November 01, 2013
By Susan Warsinger
The ship, the Serpa Pinto, was Portuguese. It looked a lot like the St. Louis, which is prominently exhibited on the fourth floor of the Museum. It was painted black with red lettering on its side and loomed above us. My brother Joe and I were among the 56 children who ascended the gangplank on September 10, 1941. We had arrived in Lisbon after traveling by train from Brout Vernet to Marseilles, over the Pyrenees, through Spain, and then to Portugal. The Quakers and the Hebrew Immigrant Aid Society helped all of us, from France and Germany, obtain passports and tickets to come to America. Only six of these children had parents who were already in the United States. My brother and I were two of those six.
As all the children boarded the largest ship we had ever seen, bigger than a football field, we were instructed that only the bow was to be our area. At no time were we ever to disturb or mingle with the passengers on the pleasure cruise. I still do not know whether the other passengers were aware that we were on board or pretended that we did not exist.
Our accommodations were in a rather large hold below the lower deck in which cargo had been carried. All the children, sometimes called “refugees” and sometimes called “students” on the ship’s manifest, were housed in this hold. There were no portholes and the only furniture available to us were double and triple bunk beds. Joe and I chose a double one. He slept on the top and I slept on the bottom. However, we had to reverse this position very soon because he wet the bed. His nightly problem was understandable because he was very young and anxious as a result of being separated from our parents for two years. We had been yearning to see our mother and father again ever since they had sent us to safety in France, when it became clear after Kristallnacht that it would be dangerous to remain in Germany. This two-year separation had been extremely difficult for both of us because we were so young. But now as passengers on this ship we were exhilarated because we were on our way to be reunited with our parents in the United States.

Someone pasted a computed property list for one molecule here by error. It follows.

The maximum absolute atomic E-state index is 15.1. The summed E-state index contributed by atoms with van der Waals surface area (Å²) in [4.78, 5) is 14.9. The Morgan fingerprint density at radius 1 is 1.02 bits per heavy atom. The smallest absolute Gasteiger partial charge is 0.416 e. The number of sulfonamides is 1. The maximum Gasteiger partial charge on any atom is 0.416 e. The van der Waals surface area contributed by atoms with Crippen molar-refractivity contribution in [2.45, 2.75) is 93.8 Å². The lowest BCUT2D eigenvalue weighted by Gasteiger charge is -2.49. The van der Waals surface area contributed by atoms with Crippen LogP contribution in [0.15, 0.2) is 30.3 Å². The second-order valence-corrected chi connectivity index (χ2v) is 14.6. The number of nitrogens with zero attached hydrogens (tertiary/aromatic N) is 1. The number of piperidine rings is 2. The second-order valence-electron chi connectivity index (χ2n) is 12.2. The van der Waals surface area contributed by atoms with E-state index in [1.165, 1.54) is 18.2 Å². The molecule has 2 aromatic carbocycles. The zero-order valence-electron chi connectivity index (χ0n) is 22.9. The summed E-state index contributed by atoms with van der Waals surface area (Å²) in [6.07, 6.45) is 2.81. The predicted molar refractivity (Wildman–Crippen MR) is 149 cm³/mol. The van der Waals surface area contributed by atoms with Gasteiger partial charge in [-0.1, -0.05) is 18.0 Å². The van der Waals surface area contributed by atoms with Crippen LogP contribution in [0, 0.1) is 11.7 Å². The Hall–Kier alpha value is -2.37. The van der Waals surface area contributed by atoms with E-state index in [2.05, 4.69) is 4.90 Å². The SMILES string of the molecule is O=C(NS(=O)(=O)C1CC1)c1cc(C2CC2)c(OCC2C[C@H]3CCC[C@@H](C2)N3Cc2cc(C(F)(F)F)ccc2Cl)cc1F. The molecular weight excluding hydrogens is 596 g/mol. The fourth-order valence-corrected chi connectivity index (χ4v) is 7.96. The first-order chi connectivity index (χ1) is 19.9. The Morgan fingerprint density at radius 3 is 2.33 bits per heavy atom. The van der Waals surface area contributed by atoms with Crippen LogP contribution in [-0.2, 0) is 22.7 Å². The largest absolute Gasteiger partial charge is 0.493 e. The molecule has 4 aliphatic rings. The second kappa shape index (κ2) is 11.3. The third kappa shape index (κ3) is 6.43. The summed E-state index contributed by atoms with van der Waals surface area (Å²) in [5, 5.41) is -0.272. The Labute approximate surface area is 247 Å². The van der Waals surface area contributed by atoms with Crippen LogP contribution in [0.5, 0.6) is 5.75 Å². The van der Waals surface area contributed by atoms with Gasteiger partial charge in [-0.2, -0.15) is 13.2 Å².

Our ship stopped in Casablanca to take on passengers. It was whispered among the children that stowaways, who were hiding in the lifeboats, needed to be put ashore. We could see the mosques and their turrets from the ship. Somewhere in the Atlantic Ocean, U-boats were identified and caused us to be afraid that they would sink our ship. One of the more pleasant experiences was docking at a beautiful island. It was lush with splendid trees, carpeted with green lawns, and dotted with dazzling white houses. We learned that this place was Bermuda.
The Serpa Pinto was loaded with fresh pineapples that were being transported from Portugal to the United States. Because of the overabundance of this fruit on board, our breakfasts, lunches, and dinners were served every day with pineapple. Joe discovered a hidden treasure. It was in a small area near the galley where mountains of fresh pineapples were stored. He gorged himself because he had never eaten such luscious delicacies. As a result of his overeating, my brother contracted a flaming rash over the lower part of his torso because of the acidity of the pineapple. His condition got worse because he urinated in bed. To add to his many problems, the ship tipped and swayed causing him to lose his balance.